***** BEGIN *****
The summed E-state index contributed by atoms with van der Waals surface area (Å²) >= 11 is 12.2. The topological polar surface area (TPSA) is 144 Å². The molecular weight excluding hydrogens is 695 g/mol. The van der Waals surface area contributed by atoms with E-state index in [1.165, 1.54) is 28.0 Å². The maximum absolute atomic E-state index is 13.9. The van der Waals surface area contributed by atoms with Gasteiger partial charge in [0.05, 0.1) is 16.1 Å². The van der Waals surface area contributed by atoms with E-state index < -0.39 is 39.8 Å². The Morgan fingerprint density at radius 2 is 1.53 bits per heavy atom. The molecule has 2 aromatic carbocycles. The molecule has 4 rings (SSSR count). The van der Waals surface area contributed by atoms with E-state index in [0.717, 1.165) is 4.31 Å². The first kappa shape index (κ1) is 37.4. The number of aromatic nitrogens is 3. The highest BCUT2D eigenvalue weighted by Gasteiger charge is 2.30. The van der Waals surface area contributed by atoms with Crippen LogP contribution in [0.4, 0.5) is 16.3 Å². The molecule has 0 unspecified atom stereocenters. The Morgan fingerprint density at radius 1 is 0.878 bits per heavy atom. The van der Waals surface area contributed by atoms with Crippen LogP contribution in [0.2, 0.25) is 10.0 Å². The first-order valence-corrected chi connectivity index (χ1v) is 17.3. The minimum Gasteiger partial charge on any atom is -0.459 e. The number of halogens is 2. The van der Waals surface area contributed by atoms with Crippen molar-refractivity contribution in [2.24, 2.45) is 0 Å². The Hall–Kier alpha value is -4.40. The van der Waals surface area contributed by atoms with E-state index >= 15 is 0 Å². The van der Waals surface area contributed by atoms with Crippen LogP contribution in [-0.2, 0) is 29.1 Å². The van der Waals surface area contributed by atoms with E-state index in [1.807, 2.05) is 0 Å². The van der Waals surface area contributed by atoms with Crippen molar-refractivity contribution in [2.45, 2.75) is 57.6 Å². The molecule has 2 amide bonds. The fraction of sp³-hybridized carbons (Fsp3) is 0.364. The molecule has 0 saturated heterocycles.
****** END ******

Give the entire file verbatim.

The summed E-state index contributed by atoms with van der Waals surface area (Å²) >= 11 is 12.2. The topological polar surface area (TPSA) is 144 Å². The molecular weight excluding hydrogens is 695 g/mol. The van der Waals surface area contributed by atoms with E-state index in [1.165, 1.54) is 28.0 Å². The maximum absolute atomic E-state index is 13.9. The van der Waals surface area contributed by atoms with Gasteiger partial charge in [0.05, 0.1) is 16.1 Å². The van der Waals surface area contributed by atoms with E-state index < -0.39 is 39.8 Å². The Morgan fingerprint density at radius 2 is 1.53 bits per heavy atom. The molecule has 2 aromatic carbocycles. The molecule has 4 rings (SSSR count). The van der Waals surface area contributed by atoms with E-state index in [0.717, 1.165) is 4.31 Å². The first kappa shape index (κ1) is 37.4. The number of aromatic nitrogens is 3. The highest BCUT2D eigenvalue weighted by Gasteiger charge is 2.30. The van der Waals surface area contributed by atoms with Crippen LogP contribution in [0.4, 0.5) is 16.3 Å². The molecule has 0 unspecified atom stereocenters. The Morgan fingerprint density at radius 1 is 0.878 bits per heavy atom. The van der Waals surface area contributed by atoms with Crippen LogP contribution in [0.2, 0.25) is 10.0 Å². The first-order valence-corrected chi connectivity index (χ1v) is 17.3. The minimum Gasteiger partial charge on any atom is -0.459 e. The number of halogens is 2. The van der Waals surface area contributed by atoms with Crippen molar-refractivity contribution in [2.24, 2.45) is 0 Å². The Hall–Kier alpha value is -4.40. The van der Waals surface area contributed by atoms with E-state index >= 15 is 0 Å². The van der Waals surface area contributed by atoms with Crippen LogP contribution in [-0.2, 0) is 29.1 Å². The van der Waals surface area contributed by atoms with E-state index in [1.807, 2.05) is 0 Å². The van der Waals surface area contributed by atoms with Crippen molar-refractivity contribution in [2.45, 2.75) is 57.6 Å². The molecule has 2 amide bonds. The fraction of sp³-hybridized carbons (Fsp3) is 0.364. The molecule has 0 saturated heterocycles.